I’m heading to Bonn in hopes of promoting international focus on the land sector – also known as “agriculture, forestry and other land use” (AFOLU). For the most part, the land sector involves the conversion of “natural” or un-managed land (like forests) to an area used for food and/or material production (like a farm). This process involves burning forests, tilling soil, and other energy intensive labor. Shockingly, these activities account for almost a quarter (24%) of all global greenhouse gas (GHG) emissions .
Let me be clear, these activities are necessary for the survival and well-being of our species. But they could be done more efficiently. It is critical that we better manage a sector that is one of the largest sources of GHG emissions in the world, second only to the electricity and heating sector. So how do we achieve this?
As countries prepare to finalize a climate agreement in Paris this December, they are releasing specific action plans that outline how they intend to reduce global warming emissions. These are known as Intended Nationally Determined Contributions (INDCs), which countries submit to the United Nations Framework Convention on Climate Change (UNFCCC).
A country’s action plan on emissions mitigation is reflective of where their priorities lay. As agricultural activities generally dominate developing countries’ (like Ethiopia and Mexico) emissions, land sector focus is expected to be of primary concern. For instance, Ethiopia’s agricultural sector contributes to more than 88% of their total emissions. Unsurprisingly, they intend to reduce 86% of their emissions through agricultural intensification (reducing the expansion of agriculture into forests) and increasing forest cover.
However, as INDCs roll out one by one, it is evident that developed countries (like the US and Canada) aren’t giving much attention to the land sector. At first glance, this seems understandable. Most developed countries’ emissions are sourced in transportation and industrial sectors. But the land sector is unique. It covers forests, which sequester (or absorb) carbon dioxide (CO2). While tropical forests of developing countries are widely known as hotspots for biodiversity and are highly studied, there is significantly less literature on the composition and contributions of the temperate and boreal forests of developed countries. Literature that does exist suggests that better land use management could significantly mitigate greenhouse gas emissions. The US, for instance, has one of the greatest potentials to reduce it’s emissions through land sector actions like stopping the over-use of fertilizer, consuming less beef, reducing food waste, reforestation of degraded land . Russia, a country boasting the largest forest area, also has a responsibility to maintain and manage its CO2-absorbing forests. In order to achieve real global emissions reductions, it is imperative these countries better manage their land sectors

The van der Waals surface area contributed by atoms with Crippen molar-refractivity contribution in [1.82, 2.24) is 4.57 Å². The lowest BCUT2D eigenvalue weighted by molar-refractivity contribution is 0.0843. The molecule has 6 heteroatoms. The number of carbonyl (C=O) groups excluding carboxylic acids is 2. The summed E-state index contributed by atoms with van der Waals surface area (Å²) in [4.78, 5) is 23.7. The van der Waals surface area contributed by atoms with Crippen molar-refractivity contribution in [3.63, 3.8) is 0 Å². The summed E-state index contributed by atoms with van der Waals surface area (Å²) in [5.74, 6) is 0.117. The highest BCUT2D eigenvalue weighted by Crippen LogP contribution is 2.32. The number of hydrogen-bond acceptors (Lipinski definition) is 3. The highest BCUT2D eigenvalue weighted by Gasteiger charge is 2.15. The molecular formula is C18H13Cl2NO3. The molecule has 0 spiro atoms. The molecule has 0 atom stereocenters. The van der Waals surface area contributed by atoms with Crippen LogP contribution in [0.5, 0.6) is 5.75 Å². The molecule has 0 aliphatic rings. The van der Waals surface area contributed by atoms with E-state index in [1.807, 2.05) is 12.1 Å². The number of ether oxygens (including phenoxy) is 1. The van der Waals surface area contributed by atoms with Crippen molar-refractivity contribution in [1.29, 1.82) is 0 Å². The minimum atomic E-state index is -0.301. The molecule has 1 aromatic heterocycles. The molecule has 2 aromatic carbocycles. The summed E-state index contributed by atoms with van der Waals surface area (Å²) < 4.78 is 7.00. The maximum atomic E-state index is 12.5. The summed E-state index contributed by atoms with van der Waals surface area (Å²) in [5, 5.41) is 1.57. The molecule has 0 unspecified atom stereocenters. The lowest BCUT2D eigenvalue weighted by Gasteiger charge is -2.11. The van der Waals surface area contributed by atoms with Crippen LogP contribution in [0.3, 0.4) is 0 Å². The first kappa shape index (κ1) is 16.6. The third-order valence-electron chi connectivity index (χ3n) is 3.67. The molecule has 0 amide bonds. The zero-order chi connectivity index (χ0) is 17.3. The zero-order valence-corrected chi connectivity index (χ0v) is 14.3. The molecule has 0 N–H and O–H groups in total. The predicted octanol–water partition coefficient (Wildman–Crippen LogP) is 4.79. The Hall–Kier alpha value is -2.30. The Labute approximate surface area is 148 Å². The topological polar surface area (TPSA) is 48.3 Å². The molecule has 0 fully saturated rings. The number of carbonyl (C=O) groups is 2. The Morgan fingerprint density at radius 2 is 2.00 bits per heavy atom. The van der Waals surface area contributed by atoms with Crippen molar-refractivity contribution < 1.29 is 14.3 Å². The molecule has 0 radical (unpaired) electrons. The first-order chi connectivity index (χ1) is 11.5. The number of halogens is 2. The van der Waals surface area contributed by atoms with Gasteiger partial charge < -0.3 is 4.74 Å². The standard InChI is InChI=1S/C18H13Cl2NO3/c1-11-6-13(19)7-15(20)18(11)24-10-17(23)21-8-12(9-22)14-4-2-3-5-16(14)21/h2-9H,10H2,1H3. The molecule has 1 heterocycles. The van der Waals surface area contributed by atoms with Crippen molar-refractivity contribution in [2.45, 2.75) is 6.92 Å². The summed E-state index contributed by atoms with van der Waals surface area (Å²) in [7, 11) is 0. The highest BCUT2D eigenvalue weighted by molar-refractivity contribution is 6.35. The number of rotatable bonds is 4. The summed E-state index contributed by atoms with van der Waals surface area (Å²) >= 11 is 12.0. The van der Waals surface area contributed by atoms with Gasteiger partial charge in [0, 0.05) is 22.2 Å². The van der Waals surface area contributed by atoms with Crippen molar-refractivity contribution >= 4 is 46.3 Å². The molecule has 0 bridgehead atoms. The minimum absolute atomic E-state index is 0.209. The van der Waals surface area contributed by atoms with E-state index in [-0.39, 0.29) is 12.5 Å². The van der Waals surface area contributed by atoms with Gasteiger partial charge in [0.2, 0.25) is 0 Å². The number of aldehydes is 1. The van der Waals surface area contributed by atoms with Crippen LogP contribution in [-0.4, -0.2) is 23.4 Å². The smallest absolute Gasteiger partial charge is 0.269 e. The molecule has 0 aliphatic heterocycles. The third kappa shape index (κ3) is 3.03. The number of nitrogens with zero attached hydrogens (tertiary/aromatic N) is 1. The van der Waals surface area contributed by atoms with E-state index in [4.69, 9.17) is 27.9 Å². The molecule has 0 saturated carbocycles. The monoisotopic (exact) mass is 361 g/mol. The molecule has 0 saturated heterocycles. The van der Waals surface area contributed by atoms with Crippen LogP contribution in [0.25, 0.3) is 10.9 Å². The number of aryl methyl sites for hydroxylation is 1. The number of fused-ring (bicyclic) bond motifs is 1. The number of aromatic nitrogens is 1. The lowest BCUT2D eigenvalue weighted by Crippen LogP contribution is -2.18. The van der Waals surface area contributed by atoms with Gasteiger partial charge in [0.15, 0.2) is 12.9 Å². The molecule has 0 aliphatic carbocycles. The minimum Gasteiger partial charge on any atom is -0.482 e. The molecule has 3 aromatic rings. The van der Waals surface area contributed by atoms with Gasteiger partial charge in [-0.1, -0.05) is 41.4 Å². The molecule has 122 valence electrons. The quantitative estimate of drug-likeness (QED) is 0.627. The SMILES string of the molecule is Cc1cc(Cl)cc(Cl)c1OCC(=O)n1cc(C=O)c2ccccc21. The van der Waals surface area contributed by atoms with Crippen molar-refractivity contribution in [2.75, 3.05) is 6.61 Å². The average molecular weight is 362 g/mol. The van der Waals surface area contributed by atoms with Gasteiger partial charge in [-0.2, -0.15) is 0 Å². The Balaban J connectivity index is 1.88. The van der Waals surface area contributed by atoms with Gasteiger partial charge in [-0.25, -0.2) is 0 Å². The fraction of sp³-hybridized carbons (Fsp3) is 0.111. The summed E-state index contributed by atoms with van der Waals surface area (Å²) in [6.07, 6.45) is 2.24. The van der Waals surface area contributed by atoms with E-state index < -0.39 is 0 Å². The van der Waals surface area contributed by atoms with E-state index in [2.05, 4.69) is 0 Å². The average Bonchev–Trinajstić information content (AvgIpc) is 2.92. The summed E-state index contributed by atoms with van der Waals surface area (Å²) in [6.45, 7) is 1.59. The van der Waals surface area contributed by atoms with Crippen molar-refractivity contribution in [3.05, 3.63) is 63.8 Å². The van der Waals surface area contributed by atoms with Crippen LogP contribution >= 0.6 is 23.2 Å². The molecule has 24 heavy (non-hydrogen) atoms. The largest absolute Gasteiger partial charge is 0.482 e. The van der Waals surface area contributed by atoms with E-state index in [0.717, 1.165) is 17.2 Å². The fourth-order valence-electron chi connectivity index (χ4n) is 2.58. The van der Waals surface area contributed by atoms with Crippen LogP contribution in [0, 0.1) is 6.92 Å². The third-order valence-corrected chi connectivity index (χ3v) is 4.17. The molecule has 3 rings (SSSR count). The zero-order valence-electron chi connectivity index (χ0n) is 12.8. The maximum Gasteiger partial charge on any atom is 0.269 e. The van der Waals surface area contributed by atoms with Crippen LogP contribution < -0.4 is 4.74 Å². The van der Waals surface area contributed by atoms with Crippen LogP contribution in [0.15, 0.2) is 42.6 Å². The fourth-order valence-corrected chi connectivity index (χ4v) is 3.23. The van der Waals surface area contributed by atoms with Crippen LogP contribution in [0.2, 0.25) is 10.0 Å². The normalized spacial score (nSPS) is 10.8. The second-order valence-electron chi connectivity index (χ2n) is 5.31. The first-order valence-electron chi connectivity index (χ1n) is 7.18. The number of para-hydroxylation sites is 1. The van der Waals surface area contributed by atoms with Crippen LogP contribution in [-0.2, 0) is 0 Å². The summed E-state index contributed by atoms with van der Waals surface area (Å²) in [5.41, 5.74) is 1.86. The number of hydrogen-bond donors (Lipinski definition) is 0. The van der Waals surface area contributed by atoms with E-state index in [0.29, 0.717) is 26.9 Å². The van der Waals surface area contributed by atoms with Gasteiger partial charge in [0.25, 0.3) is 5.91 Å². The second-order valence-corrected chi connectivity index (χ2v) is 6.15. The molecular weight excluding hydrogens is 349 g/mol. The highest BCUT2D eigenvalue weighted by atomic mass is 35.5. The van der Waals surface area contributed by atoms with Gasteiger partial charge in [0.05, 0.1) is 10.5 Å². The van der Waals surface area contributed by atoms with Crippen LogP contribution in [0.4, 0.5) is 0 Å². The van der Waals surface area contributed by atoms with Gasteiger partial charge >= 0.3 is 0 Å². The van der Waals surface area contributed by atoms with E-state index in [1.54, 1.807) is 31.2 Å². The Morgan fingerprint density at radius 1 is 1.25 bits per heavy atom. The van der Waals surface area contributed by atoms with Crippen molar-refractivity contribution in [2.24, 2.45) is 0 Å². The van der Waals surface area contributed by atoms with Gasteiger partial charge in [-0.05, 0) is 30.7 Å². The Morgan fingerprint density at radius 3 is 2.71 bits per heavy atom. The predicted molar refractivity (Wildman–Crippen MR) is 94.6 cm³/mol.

For countries to reach a climate agreement in Paris this December, there must first exist an agreement text. All participating countries must negotiate the terms and definitions of a document they are willing to agree upon (more on this in a later blog). An event will be held in Bonn Germany this June that will bring country representatives together to hammer out the details of the agreement. Technically, the event is known as the the Forty-Second Session of the Subsidiary Body for Implementation (SBI 42) and the Subsidiary Body for Scientific and Technological Advice (SBSTA 42), as well as the June session of the Ad Hoc Working Group on the Durban Platform for Enhanced Action (AdP2-9). But most people just call it SB 42.
I will be heading there to promote a study I worked on with the director of the Tropical Forest and Climate Initiative, Doug Boucher, at Union of Concerned Scientists. Our paper, Halfway There? What the Land Sector Can Contribute to Closing the Emissions Gap, presents research on how countries may reduce their emissions through land sector reforms by 2020 and 2030. It is our hope is that negotiators and country representatives will seriously address this key source of both emissions and emissions sequestration.